In my last post, I explored a set of questions I’ve been thinking about since I started my new job at the University of Virginia’s Contemplative Sciences Center: What does labelling DH work as contemplative make possible? Might the framework of contemplative learning help us answer the question of what the humanities bring to the digital?
I’m still working toward answers for those questions, but this Twitter exchange helped me start mapping out what I’m actually talking about when I talk about “Contemplative DH.”
So, in this second post of what is apparently now a series, I’m going to talk about what Contemplative DH is (maybe, probably) NOT as a way to set the stage for imagining what Contemplative DH might be.
NB: I’m not working toward a fixed definition in this series, so much as I’m working toward a more nuanced understanding of the different, sometimes overlapping and sometimes mutually exclusive ways we could be imagining and doing Contemplative DH.
To effectively talk about what Contemplative DH is NOT, we need to return to the question of what contemplation actually is, both in and beyond academia.
So what is “contemplation,” anyway?
On their website, the Center for Contemplative Mind in Society (CMind), provides the above infographic, which uses a visual tree metaphor to map out varying areas (or branches) of contemplative practice. While this is not intended for a scholarly frame (or, rather, not intended to map contemplative academic practices), it offers a process- and results-based perspective on what we might call, broadly, “contemplation,” including “communication & connection,” “awareness,” “ritual/cyclical,” “stillness,” “generative,” “creative,” “movement,” “activist,” and “relational” practice categories.
Conversations about contemplation and inquiry, in addition to articles and books about contemplation in/and education, abound. I’ll touch on some of these in subsequent posts.
In the realm of higher education, The Association for Contemplative Mind in Higher Education (ACMHE), has, since 2008, been working “to advocate for contemplative practice in higher education; to encourage new forms of inquiry and imaginative thinking; and to educate active citizens who will support a more just and compassionate direction for society.”
But while CMind (and other organizations and academic centers, institutes, and programs around the country and world) has not only been advocating for but also educating folks about this complex away of contemplative practices for some time now, odds are if you drop the term “contemplative” in a conversation, the people you’re talking to are going to assume you mean mindfulness.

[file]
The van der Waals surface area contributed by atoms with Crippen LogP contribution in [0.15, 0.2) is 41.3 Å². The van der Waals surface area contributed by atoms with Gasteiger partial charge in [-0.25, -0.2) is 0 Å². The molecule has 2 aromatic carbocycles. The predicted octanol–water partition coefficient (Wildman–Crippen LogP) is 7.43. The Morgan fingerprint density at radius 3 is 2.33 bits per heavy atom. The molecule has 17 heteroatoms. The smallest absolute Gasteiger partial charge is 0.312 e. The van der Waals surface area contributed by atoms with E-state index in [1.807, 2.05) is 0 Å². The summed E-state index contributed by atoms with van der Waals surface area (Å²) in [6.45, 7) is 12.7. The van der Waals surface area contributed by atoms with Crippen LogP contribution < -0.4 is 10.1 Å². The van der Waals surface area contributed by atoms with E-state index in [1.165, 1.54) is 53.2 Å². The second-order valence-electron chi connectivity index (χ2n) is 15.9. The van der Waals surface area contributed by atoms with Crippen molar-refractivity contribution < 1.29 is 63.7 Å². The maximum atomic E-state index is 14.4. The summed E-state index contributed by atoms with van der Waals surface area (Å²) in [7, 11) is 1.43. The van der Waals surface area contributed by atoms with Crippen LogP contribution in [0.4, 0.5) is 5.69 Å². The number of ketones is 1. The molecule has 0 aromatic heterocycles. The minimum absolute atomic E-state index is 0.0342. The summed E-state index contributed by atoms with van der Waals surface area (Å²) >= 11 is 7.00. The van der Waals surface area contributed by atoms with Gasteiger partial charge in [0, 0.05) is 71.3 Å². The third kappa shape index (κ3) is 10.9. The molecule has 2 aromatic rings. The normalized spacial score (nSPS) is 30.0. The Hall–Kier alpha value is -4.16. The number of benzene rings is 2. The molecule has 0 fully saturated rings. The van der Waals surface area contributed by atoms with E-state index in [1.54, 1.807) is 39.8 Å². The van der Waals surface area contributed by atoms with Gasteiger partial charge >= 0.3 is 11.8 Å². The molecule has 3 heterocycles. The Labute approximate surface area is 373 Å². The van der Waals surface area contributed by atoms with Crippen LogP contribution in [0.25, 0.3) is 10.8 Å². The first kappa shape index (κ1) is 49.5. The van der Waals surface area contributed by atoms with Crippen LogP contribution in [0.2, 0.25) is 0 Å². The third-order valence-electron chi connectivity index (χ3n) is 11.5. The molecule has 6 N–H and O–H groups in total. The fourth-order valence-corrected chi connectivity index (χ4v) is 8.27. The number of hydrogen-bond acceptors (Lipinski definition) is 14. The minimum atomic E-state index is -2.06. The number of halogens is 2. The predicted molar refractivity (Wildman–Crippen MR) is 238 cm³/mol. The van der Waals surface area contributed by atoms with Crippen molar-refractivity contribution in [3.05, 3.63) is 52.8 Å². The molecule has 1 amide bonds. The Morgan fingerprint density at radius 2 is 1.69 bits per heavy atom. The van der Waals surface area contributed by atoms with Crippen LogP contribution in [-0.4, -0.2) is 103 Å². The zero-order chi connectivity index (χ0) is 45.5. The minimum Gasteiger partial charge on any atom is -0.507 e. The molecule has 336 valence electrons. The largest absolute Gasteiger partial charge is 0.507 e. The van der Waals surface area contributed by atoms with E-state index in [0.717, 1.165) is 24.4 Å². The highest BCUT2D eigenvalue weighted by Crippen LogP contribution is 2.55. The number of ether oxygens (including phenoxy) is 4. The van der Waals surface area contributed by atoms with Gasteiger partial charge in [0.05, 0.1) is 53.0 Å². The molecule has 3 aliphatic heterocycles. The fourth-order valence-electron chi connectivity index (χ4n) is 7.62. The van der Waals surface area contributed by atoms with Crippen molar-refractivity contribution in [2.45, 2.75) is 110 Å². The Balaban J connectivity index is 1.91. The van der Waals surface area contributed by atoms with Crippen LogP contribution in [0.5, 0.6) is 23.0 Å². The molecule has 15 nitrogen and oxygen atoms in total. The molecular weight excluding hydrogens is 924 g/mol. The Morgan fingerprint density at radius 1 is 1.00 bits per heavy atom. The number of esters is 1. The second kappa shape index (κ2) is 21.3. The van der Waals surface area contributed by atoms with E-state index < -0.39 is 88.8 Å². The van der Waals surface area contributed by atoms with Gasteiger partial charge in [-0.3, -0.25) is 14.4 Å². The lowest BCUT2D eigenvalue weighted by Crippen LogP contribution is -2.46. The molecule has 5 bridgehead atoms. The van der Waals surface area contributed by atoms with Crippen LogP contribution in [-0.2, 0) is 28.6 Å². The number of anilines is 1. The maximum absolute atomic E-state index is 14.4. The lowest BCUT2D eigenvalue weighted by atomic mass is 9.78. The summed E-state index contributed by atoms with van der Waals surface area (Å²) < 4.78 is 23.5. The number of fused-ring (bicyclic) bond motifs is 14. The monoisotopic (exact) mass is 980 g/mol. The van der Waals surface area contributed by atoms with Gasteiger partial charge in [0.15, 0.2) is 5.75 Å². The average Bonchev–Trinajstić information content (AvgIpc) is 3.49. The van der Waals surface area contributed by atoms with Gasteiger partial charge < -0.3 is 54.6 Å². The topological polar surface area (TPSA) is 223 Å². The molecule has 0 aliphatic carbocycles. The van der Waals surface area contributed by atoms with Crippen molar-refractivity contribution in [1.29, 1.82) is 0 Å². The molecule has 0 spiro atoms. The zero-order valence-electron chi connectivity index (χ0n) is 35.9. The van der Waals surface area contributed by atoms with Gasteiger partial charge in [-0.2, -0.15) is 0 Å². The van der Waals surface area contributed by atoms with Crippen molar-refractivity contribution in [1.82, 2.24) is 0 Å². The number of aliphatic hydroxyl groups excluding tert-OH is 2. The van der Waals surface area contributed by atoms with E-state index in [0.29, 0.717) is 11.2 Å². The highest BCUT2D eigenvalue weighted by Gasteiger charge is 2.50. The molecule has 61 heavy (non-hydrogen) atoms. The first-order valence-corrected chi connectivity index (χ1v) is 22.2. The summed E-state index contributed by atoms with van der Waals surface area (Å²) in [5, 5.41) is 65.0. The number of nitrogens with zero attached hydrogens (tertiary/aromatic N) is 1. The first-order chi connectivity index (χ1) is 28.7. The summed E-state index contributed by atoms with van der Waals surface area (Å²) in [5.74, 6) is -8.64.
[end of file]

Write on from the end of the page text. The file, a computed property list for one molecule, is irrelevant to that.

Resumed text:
What’s mindfulness, you ask? UC Berkeley’s Greater Good Science Center defines it this way: “Mindfulness means maintaining a moment-by-moment awareness of our thoughts, feelings, bodily sensations, and surrounding environment, through a gentle, nurturing lens.” (For slightly more in-depth explanation, see the video below.)
Of course, mindfulness is part of contemplative practice. But contemplative practice is a larger umbrella category. The conflation of terms has a potential limiting effect. Which brings me to the meat (or protein, if you’re a vegetarian like me) of this conversation…
Contemplative DH =/= mindfulness about technology
This probably goes without saying, but I’ll risk stating the obvious anyway. Contemplative or mindful approaches to our digital lives, valuable as they may be, do not, to my mind, a Contemplative DH constitute. At least, not in and of themselves. Why? Because technology =/= digital humanities.
From my perspective, Contemplative DH will take one (or more) of the following forms:
- Digital Humanities methods and practices as Contemplative practices (i.e., bringing DH to contemplation by, for example, practicing coding as meditation or using text analysis to visualize patterns in your journals) [edit: But also, DH that helps us be contemplative.]
- Contemplative inquiry in DH (i.e., bringing contemplation to DH to conduct scholarly inquiry)
- DH scholarship about contemplation (i.e., text mining Victorian novels for examples of mindfulness)
In terms of the first form, while transforming email into a meditative practice verges on DH practice as Contemplative practice, it feels more opportunistic than intentional. And in terms of the second form, mindfulness about my online habits and the affect of email, while beneficial, are concerns prior to, if also revelatory about the conditions enabling and limiting the production of, scholarship.
I don’t mean to say that mindfulness about our relationships to and use of technology can’t or won’t lead to scholarship. I think it can, and (in the case of my dissertation, which is focused on print instead of digital technology) already has. What I am saying is that if we’re thinking and working toward a Contemplative DH, we can’t stop here.
So, in coming posts, I’ll talk about these two forms at more length and provide examples of what they might look like in practice.
Disclaimer/ invitation: I think things through by writing about them, and I have a tendency to overcomplicate ideas in my excitement about them. So, this is by no means a conclusive or fixed or definitive take on Contemplative DH. I’d very much like to keep having conversations about this here, in person, and on Twitter.